For example, the classic layer decides who is to be made available in which projects and when. However, project planning and design are then carried out at the agile micro-level.
5 Multi-project management: Classic and agile
Multi-project management is predestined to be both classic and agile, as there are usually too many topics to be dealt with in parallel over a long period of time. If only the agile approach were used, one would in all probability lose oneself in the multitude of topics and soon come up against limits in terms of resources and budgets.
However, if we break down project specifications using a classic approach, we can give the projects a basic structure and then proceed using agile.
A project is broken down into phases, requirement blocks or epics. For example, Phase 1 "Analysis", Phase 2 "Conception" and Phase 3 "Realisation".
Now phases can be prioritized according to strategic aspects, and budgets and resources can be allocated. The knowledge of specific project details is not initially important; it's all about the specifications. If I know that there is rescheduling in Phase 1, it is clear that I have to take this into account in Phases 2 and 3 as well.
c) Connect and give feedback
On the basis of the recorded specifications, the micro-level, the daily working world, can now be included. It organizes itself in an agile way and collects all the information necessary for successful implementation. The sum of the efforts is then communicated back to the classic level.
In this way, a give and take is created: the micro-level is organized autonomously within the set framework, in time or requirement specifications of the classic level. It moves on sprint by sprint and reports in parallel to the classic level on work effort, capacity and progress. This information can then be used for a possible adaptation of the phases without interfering in the operational time management of the micro-level.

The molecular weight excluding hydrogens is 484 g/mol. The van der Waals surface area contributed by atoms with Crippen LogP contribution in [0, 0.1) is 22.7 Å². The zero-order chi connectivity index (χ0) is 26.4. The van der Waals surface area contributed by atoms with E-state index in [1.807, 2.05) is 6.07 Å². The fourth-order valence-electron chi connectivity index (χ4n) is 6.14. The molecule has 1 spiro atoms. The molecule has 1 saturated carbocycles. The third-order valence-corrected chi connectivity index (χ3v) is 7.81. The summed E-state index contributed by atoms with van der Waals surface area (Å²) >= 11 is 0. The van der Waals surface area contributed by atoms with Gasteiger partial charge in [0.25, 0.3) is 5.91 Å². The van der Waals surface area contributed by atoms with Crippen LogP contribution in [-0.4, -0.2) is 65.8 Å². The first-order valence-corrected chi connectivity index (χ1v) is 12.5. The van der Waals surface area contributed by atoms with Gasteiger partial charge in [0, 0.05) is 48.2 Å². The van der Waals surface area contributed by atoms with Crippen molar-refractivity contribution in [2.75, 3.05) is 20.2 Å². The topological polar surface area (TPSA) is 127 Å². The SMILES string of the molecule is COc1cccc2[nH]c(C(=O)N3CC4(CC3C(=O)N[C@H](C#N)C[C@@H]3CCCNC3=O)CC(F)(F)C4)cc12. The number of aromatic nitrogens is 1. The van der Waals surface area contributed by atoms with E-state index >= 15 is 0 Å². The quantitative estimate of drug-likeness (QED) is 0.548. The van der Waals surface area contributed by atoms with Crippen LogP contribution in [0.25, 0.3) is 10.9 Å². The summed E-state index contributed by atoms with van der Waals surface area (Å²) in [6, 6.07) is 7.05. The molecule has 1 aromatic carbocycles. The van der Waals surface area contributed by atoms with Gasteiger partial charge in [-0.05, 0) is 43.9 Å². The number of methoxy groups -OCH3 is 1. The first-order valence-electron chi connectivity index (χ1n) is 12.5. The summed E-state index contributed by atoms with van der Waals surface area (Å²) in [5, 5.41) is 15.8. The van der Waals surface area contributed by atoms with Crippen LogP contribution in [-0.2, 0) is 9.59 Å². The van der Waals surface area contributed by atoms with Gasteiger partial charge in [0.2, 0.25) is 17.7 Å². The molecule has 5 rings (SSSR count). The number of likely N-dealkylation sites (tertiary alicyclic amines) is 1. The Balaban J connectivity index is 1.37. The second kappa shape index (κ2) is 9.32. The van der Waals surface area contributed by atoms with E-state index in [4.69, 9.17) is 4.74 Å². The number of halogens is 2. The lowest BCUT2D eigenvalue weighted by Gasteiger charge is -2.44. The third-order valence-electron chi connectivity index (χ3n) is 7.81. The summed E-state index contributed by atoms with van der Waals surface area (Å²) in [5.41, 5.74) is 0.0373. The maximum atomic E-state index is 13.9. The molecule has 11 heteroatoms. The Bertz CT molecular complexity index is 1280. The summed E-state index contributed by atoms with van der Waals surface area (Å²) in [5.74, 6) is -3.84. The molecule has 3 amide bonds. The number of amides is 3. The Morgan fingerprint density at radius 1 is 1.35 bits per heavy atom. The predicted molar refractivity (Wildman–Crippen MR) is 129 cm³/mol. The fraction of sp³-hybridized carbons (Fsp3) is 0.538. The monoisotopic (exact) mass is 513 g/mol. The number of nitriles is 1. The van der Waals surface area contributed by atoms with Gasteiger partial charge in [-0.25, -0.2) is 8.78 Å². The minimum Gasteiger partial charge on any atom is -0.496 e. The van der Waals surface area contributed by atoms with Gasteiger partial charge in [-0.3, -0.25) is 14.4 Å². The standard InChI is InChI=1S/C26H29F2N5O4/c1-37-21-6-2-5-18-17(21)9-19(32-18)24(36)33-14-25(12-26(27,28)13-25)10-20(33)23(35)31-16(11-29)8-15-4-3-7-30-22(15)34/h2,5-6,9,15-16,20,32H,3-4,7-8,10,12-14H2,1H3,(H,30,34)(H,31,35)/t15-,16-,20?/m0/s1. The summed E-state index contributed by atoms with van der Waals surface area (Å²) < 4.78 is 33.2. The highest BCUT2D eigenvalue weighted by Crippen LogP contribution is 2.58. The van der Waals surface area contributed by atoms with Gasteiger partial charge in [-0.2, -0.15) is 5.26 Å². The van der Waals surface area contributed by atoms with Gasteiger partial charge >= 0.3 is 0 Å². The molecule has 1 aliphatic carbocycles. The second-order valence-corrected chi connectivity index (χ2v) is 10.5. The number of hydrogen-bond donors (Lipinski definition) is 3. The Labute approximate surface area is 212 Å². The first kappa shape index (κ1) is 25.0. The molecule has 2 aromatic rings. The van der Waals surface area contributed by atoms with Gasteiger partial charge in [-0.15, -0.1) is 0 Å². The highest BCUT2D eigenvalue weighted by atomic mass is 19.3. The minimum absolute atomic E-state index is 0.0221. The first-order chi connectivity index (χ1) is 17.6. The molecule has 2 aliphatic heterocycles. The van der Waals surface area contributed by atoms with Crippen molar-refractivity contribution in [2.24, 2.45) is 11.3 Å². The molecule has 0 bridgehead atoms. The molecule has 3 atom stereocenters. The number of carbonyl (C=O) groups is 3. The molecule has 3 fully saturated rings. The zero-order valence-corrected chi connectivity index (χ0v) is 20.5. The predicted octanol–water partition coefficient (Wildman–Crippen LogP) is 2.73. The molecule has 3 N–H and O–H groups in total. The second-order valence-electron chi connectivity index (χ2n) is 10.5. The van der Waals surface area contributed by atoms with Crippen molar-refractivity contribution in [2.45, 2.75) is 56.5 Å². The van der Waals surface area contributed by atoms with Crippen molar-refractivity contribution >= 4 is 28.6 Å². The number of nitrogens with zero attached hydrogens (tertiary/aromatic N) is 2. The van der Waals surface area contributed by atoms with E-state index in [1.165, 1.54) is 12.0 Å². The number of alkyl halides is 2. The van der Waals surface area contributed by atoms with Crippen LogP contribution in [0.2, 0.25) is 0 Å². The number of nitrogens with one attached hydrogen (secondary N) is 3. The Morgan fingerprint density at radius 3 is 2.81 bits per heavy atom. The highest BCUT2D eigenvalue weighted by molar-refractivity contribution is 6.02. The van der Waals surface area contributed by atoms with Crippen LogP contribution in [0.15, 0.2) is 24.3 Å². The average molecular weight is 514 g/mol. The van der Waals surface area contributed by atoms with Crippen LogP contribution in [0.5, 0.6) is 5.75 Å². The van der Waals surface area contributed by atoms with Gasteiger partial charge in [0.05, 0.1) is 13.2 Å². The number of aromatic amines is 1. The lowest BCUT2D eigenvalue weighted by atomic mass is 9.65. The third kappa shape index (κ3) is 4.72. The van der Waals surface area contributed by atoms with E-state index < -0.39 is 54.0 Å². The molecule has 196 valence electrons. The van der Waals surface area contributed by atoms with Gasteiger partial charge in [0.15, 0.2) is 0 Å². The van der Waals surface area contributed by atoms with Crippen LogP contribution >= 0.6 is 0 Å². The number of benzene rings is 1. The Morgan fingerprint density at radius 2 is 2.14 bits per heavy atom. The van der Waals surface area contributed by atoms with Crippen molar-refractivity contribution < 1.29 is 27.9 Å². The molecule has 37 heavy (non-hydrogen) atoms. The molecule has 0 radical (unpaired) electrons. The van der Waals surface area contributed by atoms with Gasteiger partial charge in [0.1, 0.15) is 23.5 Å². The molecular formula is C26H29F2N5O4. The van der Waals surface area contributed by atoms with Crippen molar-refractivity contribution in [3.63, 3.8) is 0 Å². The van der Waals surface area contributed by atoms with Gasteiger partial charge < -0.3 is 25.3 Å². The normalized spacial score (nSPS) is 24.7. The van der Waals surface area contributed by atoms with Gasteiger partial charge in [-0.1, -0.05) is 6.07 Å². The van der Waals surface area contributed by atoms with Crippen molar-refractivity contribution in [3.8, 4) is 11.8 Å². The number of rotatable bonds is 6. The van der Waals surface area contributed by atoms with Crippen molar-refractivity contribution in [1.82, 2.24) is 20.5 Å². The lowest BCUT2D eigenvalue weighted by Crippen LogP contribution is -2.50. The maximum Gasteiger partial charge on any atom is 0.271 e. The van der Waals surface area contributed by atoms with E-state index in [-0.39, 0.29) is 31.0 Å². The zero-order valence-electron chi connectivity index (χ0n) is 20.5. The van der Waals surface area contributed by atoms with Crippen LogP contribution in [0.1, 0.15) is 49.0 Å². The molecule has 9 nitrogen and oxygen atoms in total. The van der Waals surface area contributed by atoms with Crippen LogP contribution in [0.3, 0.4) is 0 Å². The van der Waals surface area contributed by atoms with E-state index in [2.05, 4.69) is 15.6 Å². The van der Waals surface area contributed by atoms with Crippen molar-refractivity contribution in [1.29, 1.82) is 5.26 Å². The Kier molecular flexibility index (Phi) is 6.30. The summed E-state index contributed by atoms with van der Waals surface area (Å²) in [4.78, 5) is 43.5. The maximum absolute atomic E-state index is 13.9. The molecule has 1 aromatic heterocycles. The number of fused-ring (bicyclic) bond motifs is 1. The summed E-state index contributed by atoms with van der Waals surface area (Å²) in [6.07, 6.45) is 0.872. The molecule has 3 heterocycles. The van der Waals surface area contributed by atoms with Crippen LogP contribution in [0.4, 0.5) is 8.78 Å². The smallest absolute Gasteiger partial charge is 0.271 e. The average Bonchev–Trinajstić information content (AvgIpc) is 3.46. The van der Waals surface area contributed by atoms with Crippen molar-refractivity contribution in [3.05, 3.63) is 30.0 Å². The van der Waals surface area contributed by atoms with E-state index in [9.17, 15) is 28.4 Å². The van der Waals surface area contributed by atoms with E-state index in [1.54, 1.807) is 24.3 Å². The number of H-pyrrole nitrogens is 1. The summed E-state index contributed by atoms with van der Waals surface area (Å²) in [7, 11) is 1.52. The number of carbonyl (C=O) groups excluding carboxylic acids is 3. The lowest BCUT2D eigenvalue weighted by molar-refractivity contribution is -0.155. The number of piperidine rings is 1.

Important: Never get lost in mini work packages and dependencies. The classic level forms the framework, but then passes on complexity and detailed planning to the working world. This is also sufficient for safeguarding deadlines, for example. The agile world knows the specifications and framework conditions and knows that it must not devote itself to nice but unimportant details until the minimum requirements are met.
5.1 Technological framework
The procedure described also means that you can organize yourself in two different tool worlds. So, it is possible to use Blue Ant in classic planning, but the weekly, agile planning is done in the paper world and on a pin-board. The latter involves a particularly high level of commitment.
Alternatively, Blue Ant can also be used for classic planning while working in Jira Scrum. The higher level uses Blue Ant for the activities and Jira for the ToDos. This information is linked and continuously synchronized using an interface. If, for example, dates are moved within Blue Ant, the system automatically displays new end dates in Jira.
Another possibility is the combination of classic planning and the use of electronic Kanban boards for organizing work within Blue Ant. Blue Ant provides an ideal combination of activity planning and ToDo handling in a single interface.
The "combination solution" offers considerable advantages for multi-project management. The overview of the program and portfolio is maintained and the newly acquired abstractness brings calm to the otherwise restless daily work. The agile world can be sure that new requirements are not specified daily or existing time frames changed, and budgets and deadlines remain stable. The team is responsible for determining everything that changes at the micro-level: what the resource "manpower" really does is planned at the micro-level from sprint to sprint or from week to week.
In addition, the combined approach allows for improved reporting: although it is not always clear at the macro level which activities will be on the next day's micro-level agenda, this does not have to be the case. At classic level, basic topics are sufficient to determine the order of execution, resources and budgets and to monitor compliance. This is because the information on costs and expenditure is created at project level. If detailed questions should then arise as to why, for example, compliance with the deadline is at risk, the micro-level is the right port of call. Status data can be collected in real time and reflect the actual situation in the projects and therefore in the program and portfolio.
So, the classic and agile worlds are mutually beneficial: projects are managed better without anyone being restricted or overburdened by too many details.